Corn Heists Turning Grain Port Into Argentina’s ChicagoCharlie Devereux and Pablo Gonzalez
The 200 pesos ($24) that truck driver Hector Jofre usually carries to bribe gang members or shanty dwellers for access to Argentina’s biggest grain port did no good one night in April.
Six youths in a pickup climbed on the back of the rig when Jofre slowed near a railroad track. They opened hatches that spilled 10 metric tons of corn onto 100 meters of road and swept up as much as they could. Jofre says it took three more deliveries without pay to compensate his employer for the loss.
“It used to happen once a month,” said Jofre, 31. “Now it’s every day. Truckers are getting spooked.”
Truck drivers in Argentina, the world’s third-largest exporter of corn and soybeans, say theft and extortion are on the rise at the main port, Rosario. While police have pledged to step up security, escalating crime has boosted shipping fees and compounded delays at terminals, threatening the country’s biggest source of dollar income at a time when Argentina’s debt crisis has sent central bank reserves near an eight-year low.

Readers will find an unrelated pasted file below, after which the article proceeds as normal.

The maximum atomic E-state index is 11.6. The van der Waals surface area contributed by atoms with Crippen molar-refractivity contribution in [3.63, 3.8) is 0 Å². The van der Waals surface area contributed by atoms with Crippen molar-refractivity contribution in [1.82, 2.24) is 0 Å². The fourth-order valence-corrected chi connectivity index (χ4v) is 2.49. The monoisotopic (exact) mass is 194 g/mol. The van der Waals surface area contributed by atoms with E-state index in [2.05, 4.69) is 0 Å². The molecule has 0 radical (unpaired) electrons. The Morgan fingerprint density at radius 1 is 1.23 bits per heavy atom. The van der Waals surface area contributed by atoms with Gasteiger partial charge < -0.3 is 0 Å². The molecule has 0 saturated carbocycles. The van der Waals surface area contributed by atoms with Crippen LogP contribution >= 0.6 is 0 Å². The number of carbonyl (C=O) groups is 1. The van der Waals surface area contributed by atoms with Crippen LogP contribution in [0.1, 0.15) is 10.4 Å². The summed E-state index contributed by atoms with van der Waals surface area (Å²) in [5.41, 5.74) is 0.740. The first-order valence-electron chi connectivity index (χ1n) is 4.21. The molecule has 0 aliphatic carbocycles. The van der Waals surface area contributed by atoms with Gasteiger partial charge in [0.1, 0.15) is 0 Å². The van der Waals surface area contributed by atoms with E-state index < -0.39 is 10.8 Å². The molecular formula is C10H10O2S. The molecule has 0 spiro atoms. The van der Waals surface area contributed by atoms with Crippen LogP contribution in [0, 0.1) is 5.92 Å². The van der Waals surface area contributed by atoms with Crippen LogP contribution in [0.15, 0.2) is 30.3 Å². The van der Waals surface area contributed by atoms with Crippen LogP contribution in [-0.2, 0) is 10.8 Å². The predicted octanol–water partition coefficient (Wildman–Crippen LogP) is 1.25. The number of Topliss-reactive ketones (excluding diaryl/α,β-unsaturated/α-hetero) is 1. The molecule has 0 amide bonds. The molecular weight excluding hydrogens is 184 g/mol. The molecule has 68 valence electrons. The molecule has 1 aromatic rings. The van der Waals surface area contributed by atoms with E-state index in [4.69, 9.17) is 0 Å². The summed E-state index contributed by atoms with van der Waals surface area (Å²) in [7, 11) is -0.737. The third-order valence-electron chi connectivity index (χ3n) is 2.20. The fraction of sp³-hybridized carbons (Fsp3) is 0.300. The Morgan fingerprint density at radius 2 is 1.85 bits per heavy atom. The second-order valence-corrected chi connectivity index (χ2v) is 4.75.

As grain supplies arrive from a harvest that is almost complete, thieves are targeting cargo, fuel and personal belongings on trucks headed into Rosario, where increasing drug trafficking led to a doubling of the murder rate in three years. The river city handles 80 percent of agricultural exports, and is known as Argentina’s Chicago -- the deadliest municipality in the U.S. -- for its link with commodities and crime.